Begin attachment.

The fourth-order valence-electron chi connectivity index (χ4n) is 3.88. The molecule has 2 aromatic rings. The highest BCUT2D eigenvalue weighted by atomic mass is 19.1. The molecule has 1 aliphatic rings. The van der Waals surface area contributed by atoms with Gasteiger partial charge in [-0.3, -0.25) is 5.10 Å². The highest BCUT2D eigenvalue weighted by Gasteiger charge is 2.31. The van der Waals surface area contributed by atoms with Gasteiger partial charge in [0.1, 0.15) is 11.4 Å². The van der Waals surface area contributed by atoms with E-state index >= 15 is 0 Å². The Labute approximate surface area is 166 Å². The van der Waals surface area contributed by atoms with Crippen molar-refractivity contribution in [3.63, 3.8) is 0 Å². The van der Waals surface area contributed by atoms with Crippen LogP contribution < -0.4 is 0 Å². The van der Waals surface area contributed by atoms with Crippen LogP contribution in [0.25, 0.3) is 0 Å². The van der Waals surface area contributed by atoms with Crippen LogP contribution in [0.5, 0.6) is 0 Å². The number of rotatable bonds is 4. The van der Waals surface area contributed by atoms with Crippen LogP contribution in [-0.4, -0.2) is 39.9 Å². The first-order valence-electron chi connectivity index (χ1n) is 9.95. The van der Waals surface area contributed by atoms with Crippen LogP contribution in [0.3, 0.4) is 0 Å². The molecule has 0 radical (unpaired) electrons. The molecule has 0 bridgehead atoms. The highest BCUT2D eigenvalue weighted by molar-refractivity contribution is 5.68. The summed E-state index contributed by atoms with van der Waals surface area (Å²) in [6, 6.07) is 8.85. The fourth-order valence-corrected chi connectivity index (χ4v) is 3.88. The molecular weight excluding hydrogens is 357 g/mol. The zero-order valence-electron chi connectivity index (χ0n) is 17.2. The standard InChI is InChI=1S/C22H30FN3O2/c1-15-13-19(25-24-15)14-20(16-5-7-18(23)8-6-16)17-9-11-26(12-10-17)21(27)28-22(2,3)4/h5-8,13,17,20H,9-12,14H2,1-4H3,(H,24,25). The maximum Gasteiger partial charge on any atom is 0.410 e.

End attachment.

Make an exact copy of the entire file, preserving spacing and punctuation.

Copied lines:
The fourth-order valence-electron chi connectivity index (χ4n) is 3.88. The molecule has 2 aromatic rings. The highest BCUT2D eigenvalue weighted by atomic mass is 19.1. The molecule has 1 aliphatic rings. The van der Waals surface area contributed by atoms with Gasteiger partial charge in [-0.3, -0.25) is 5.10 Å². The highest BCUT2D eigenvalue weighted by Gasteiger charge is 2.31. The van der Waals surface area contributed by atoms with Gasteiger partial charge in [0.1, 0.15) is 11.4 Å². The van der Waals surface area contributed by atoms with E-state index >= 15 is 0 Å². The Labute approximate surface area is 166 Å². The van der Waals surface area contributed by atoms with Crippen molar-refractivity contribution in [3.63, 3.8) is 0 Å². The van der Waals surface area contributed by atoms with Crippen LogP contribution < -0.4 is 0 Å². The van der Waals surface area contributed by atoms with Crippen LogP contribution in [0.25, 0.3) is 0 Å². The van der Waals surface area contributed by atoms with Crippen LogP contribution in [0.5, 0.6) is 0 Å². The number of rotatable bonds is 4. The van der Waals surface area contributed by atoms with Crippen LogP contribution in [-0.4, -0.2) is 39.9 Å². The first-order valence-electron chi connectivity index (χ1n) is 9.95. The van der Waals surface area contributed by atoms with Crippen LogP contribution in [0.3, 0.4) is 0 Å². The molecule has 0 radical (unpaired) electrons. The molecule has 0 bridgehead atoms. The highest BCUT2D eigenvalue weighted by molar-refractivity contribution is 5.68. The summed E-state index contributed by atoms with van der Waals surface area (Å²) in [6, 6.07) is 8.85. The fourth-order valence-corrected chi connectivity index (χ4v) is 3.88. The molecular weight excluding hydrogens is 357 g/mol. The zero-order valence-electron chi connectivity index (χ0n) is 17.2. The standard InChI is InChI=1S/C22H30FN3O2/c1-15-13-19(25-24-15)14-20(16-5-7-18(23)8-6-16)17-9-11-26(12-10-17)21(27)28-22(2,3)4/h5-8,13,17,20H,9-12,14H2,1-4H3,(H,24,25). The maximum Gasteiger partial charge on any atom is 0.410 e.